Supermarkets today have an entire section dedicated to food oils
. With such an array of choices one can easily get confused. There are so many things to consider before buying. But how should you choose?
Choosing the right fat
When we say ‘fats’, it includes butter, lard, oils all of which are made of small units called fatty acids which have a specific chemical structure. They are classified as saturated, monounsaturated and polyunsaturated fatty acids. All fats contain all these 3 types of fatty acids, but in varying amounts and are classified by the one that makes up the most percentage. Example: Butter is termed as a saturated fat since it contains the maximum number of saturated fatty acids.
How do I spot them?
-Saturated fats like butter, lard are always solid at room temperature and increase the risk of heart diseases. So a diet in high ‘saturated fats’
should be avoided as far as possible.
-Monounsaturated fats include peanut oil, olive oil, etc. which are liquid at room temperature, but turn cloudy when kept in the fridge. They help to reduce cholesterol levels and in decreasing the risk of heart diseases.
-Polyunsaturated fats like sunflower oil, canola oil will always be in liquid form even when kept in the fridge. Like monounsaturated fats, these also have anti-inflammatory properties that help in reducing the risks of heart conditions.
Which oil to choose?
The choice is obvious. Choose an oil that contains either monounsaturated or polyunsaturated fats over saturated fats Which oil to choose? The choice is obvious. Choose an oil that contains either monounsaturated or polyunsaturated fats over saturated fats for healthy eating. Stock your kitchen with a variety of these oils depending on the kind of cooking, their nutritional value and the cost. Here are our top 4 picks for you." for healthy eating. Stock your kitchen with a variety of these oils depending on the kind of cooking, their nutritional value and the cost. Here are our top 4 picks for you.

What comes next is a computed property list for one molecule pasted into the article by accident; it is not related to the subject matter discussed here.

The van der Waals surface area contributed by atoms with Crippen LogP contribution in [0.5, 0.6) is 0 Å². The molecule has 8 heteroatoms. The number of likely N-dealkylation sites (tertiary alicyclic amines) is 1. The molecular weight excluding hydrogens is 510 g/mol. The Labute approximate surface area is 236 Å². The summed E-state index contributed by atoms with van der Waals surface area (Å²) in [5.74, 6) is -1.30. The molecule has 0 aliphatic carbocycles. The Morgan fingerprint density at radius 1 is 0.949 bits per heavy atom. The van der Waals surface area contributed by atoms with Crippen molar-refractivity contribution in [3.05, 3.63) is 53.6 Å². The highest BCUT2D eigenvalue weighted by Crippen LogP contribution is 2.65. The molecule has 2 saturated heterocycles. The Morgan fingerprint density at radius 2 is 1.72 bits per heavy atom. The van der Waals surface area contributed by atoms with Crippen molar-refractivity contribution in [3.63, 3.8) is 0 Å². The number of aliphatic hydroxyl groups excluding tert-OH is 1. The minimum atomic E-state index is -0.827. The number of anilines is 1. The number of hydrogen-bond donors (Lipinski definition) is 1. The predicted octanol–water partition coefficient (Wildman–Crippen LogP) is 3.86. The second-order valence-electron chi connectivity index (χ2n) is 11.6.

Its high smoke point (temperature at which the fats get converted into harmful compounds) and neutral taste make it a great choice. Canola oil is versatile for baking, sauteing and roasting. As most of canola oil is refined, it loses most of its antioxidant properties, but has a good shelf life.
Saturated: 7% Monounsaturated: 31% Polyunsaturated:62%
Best used in: Sauteing, baking, salad dressing, roasting.
Due to its high smoke point, avocado oil can be used for deep frying. It helps to reduce cholesterol levels due to its high content of monounsaturated fatty acids.
Saturated: 11% Monounsaturated: 70% Polyunsaturated:13%
Best used in: Vinaigrette, salad, deep frying, stir fry, sauteing
Rice bran oil
Saturated: 25% Monounsaturated: 38% Polyunsaturated:37%
Best used in: Deep frying, grilling, broiling, stir frying
Extra virgin olive oil
A good source of monounsaturated fats, extra virgin olive oil also contains ‘polyphenols’ antioxidants that keep your heart healthy. Due to its low smoke point, it is not used for deep frying.
Saturated: 14% Monounsaturated: 78% Polyunsaturated:8%
Best used in: Salad dressing, sauteing, pasta, breads
A small tip to remember 1 tablespoon of any cooking oil contains 120 calories. So remember this quick thumb rule: 20-30-50 i.e. 20 % saturated 30% polyunsaturated and 50% monounsaturated when selecting an oil for cooking. A healthy choice would be olive oil for salads and alternating between canola and rice bran for Indian cooking. Next time, pick wisely.